In fact, what that small plane had picked up was a deliberate venting of radioactive gas by Metropolitan Edison, part of an effort by company technicians to relieve pressure that was ominously building up in a holding tank. But the company had failed to give the necessary warnings to state or federal officials and so authorities, unaware that the venting was deliberate and not part of a spreading accident, set in motion extraordinary plans to protect the residents of the area.
In Washington, in the basement of West Wing of the White House, the Situation Room is equipped with the most complete electronic instrumentation possible to assure the president of the best intelligent communication. Two of the machines are the Assocaited Press and United Press International wire service tickers - and it was these mchines that first let the president's staff know early Friday that things had taken a turn for the worse in Pennsylvania.
With the new report of radiation, the Situation Room called the National Security Council's Jessica Matthews, who quickly wrote a memo to national security affairs adviser Zbigniew Brzezinski, who briefed the president. Carter then called Joseph Hendrie, chairman of the Nuclear Regulatory Commission.
Suddenly the situation was unpredictable and the outlook was not good.
Carter asked Hendrie: What can we do to help you?What do you need. Hendrie answered immediately. They needed to get another team to the site and better communications. Carter's aides already knew that. They had tried to reach Thornburgh's office in Harrisburg and had been unable to get a call through for half an hour.
Brzezinski got his military aide, Col. William Odum, on the case and within an hour helicopters were landing at the Bethesda Naval Hospital pad to pick up the team from NRC headquarters in Bethesda to ferry them to Three Mile Island. Meanwhile the White House signal corps was installing "drop lines," which plugged the Pennsylvania state offices at Harrisburg and the control room at the nuclear plant into the White House switchboard. It was done in four hours.
This spreading sense of trouble, however, had somehow missed state and federal officials nearest to the plant. At about 8:30 a.m., E. C. McCabe of the NRC told reporters huddled at the door of his trailer across the Susquehanna from the plant that his monitors had measured "a maximum of 20 millirems for a few minutes and then it dropped off very fast."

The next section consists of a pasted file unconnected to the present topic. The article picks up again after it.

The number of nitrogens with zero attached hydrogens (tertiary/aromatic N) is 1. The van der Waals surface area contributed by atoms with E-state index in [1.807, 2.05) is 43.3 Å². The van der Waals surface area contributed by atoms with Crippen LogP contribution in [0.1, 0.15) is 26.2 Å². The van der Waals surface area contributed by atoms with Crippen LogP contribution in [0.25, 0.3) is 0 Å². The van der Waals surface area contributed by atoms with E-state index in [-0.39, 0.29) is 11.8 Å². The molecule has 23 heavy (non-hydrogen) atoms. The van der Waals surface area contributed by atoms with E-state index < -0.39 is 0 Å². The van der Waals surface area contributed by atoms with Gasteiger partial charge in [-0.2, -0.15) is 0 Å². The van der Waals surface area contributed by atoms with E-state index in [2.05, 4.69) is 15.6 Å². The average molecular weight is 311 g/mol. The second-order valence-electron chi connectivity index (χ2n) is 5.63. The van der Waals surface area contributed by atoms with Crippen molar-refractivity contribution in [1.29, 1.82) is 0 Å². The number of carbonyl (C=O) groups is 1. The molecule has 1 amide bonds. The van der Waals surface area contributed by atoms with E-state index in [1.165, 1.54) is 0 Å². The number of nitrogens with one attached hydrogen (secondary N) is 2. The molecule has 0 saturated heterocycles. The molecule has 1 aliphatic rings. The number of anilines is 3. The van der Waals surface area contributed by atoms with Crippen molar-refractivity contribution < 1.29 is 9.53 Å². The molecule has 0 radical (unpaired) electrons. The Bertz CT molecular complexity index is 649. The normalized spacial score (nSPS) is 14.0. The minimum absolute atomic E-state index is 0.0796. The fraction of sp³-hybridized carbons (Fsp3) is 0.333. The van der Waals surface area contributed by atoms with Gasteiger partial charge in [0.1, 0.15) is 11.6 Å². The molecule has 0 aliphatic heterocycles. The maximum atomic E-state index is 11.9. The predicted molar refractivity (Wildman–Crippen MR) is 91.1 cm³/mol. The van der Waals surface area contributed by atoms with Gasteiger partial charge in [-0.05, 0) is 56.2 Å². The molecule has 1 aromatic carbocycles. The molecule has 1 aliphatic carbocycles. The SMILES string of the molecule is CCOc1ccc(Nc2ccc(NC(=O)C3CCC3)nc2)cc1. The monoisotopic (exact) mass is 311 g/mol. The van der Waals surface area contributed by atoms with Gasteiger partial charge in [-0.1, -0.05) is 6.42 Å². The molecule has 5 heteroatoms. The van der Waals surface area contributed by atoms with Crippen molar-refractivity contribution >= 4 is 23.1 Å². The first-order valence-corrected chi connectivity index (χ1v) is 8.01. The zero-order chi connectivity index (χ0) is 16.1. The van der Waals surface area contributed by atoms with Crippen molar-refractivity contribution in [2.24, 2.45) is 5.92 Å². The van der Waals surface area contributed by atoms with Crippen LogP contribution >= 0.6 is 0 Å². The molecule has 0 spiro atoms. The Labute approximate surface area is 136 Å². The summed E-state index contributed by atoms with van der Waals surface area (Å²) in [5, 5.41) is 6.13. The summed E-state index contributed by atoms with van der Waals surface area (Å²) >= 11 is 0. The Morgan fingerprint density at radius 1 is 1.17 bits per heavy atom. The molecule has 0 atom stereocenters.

At about the same time, William Dornsife of the State Department of Environmental Resources was telling his superiors that radiation levels that morning appeared lower than the day before.
And just before 9 a.m., as he headed through the plant's north gate. NRC supervisor Carl Berlinger said he knew nothing about a radiation leak. "I'm sure they wouldn't let us in there if there was a serious health problem."
But in Harrsiburg the tension continued to ratchet upward. Thornburg, totally dependent on the conflicting advice of experts, felt compelled to act - but not to order.
At 10 a.m. he urged everyone within 10-mile radius of the plant to stay indoors until further notice.
The word spread immediately down Highway 441 to Middletown, where Mayor Robert Reid and civil defense chief Butch Ryan sent sound trucks into the street to warn residents to take cover. "Stay tuned to television and radio for more information," the loudspeakers boomed. "Do not call friends and neighbors. . . keep the telephone lines open." Similar warnings were issued in other communities near the plant.
Inside the borough hall, Ryan was hustling his volunteers toward the streets with radiation counters. He handed one of the yellow Geiger counters to a worker and gave blunt instructions: "If you read 100 or more on this thing, you get your ass back here. DON'T go on the radio. I don't care if you use a siren or what.Just get back here."
Reid and his aides called the schools. Cancel recesses, they said. Every child must eat lunch at school. No one goes into the streets.
"Our phones are going haywire," a civil defense worker told the mayor. No wonder, Reid said.
But the mayor wasn't heeding the governor's advise to stay inside. In minutes, he had driven from the town hall to the American Legion post, where officials of Metropolitan Edison had scheduled a press conference.
Even as Reid was arriving and the semicirle of tripods and hot lights was forming near the stage at the front of the legion hall, another act in the growing sequence of confusion began.
At 11:15 - whether deliberately or accidentally - the air raid sirens began to wail across the city of Harrisburg. Some now believe it was the work of an employee in the Department of Environmental of Resources, trying to reinforce Thornburgh's warning to stay indoors. Instead, it had the opposite effect. Back at the legion post in Middletown, a television technician in contact by walkie-talkie with Harrisburg turned to a colleague: "People in Harrisburg are running around like crazy," he said.